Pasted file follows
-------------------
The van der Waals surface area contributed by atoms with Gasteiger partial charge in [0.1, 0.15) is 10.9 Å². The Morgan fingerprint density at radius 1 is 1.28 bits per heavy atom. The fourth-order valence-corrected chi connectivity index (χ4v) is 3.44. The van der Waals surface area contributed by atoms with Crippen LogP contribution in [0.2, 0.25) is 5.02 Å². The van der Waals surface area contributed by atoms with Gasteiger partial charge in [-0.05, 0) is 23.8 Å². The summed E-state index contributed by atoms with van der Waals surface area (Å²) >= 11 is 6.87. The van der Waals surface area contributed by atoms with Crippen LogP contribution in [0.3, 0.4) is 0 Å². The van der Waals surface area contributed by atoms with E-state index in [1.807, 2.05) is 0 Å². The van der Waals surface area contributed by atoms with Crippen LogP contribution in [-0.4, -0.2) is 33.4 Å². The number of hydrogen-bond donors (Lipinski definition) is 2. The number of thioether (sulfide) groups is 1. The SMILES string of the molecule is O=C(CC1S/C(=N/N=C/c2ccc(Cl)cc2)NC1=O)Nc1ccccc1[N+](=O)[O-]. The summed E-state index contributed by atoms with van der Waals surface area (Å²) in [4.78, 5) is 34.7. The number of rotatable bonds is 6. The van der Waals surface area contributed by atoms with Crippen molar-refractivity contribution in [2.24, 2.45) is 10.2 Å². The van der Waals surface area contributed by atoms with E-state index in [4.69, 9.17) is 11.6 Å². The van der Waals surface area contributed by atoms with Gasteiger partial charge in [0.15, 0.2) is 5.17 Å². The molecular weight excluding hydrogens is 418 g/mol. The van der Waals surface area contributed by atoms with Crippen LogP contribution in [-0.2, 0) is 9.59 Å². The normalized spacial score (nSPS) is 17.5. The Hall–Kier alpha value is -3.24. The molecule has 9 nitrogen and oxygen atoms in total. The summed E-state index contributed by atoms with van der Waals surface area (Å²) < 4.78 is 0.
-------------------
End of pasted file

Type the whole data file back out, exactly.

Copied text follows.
The van der Waals surface area contributed by atoms with Gasteiger partial charge in [0.1, 0.15) is 10.9 Å². The Morgan fingerprint density at radius 1 is 1.28 bits per heavy atom. The fourth-order valence-corrected chi connectivity index (χ4v) is 3.44. The van der Waals surface area contributed by atoms with Crippen LogP contribution in [0.2, 0.25) is 5.02 Å². The van der Waals surface area contributed by atoms with Gasteiger partial charge in [-0.05, 0) is 23.8 Å². The summed E-state index contributed by atoms with van der Waals surface area (Å²) >= 11 is 6.87. The van der Waals surface area contributed by atoms with Crippen LogP contribution in [0.3, 0.4) is 0 Å². The van der Waals surface area contributed by atoms with E-state index in [1.807, 2.05) is 0 Å². The van der Waals surface area contributed by atoms with Crippen LogP contribution in [-0.4, -0.2) is 33.4 Å². The number of hydrogen-bond donors (Lipinski definition) is 2. The number of thioether (sulfide) groups is 1. The SMILES string of the molecule is O=C(CC1S/C(=N/N=C/c2ccc(Cl)cc2)NC1=O)Nc1ccccc1[N+](=O)[O-]. The summed E-state index contributed by atoms with van der Waals surface area (Å²) in [4.78, 5) is 34.7. The number of rotatable bonds is 6. The van der Waals surface area contributed by atoms with Crippen molar-refractivity contribution in [2.24, 2.45) is 10.2 Å². The van der Waals surface area contributed by atoms with E-state index in [4.69, 9.17) is 11.6 Å². The van der Waals surface area contributed by atoms with Gasteiger partial charge in [0.15, 0.2) is 5.17 Å². The molecular weight excluding hydrogens is 418 g/mol. The van der Waals surface area contributed by atoms with Crippen LogP contribution in [-0.2, 0) is 9.59 Å². The normalized spacial score (nSPS) is 17.5. The Hall–Kier alpha value is -3.24. The molecule has 9 nitrogen and oxygen atoms in total. The summed E-state index contributed by atoms with van der Waals surface area (Å²) < 4.78 is 0.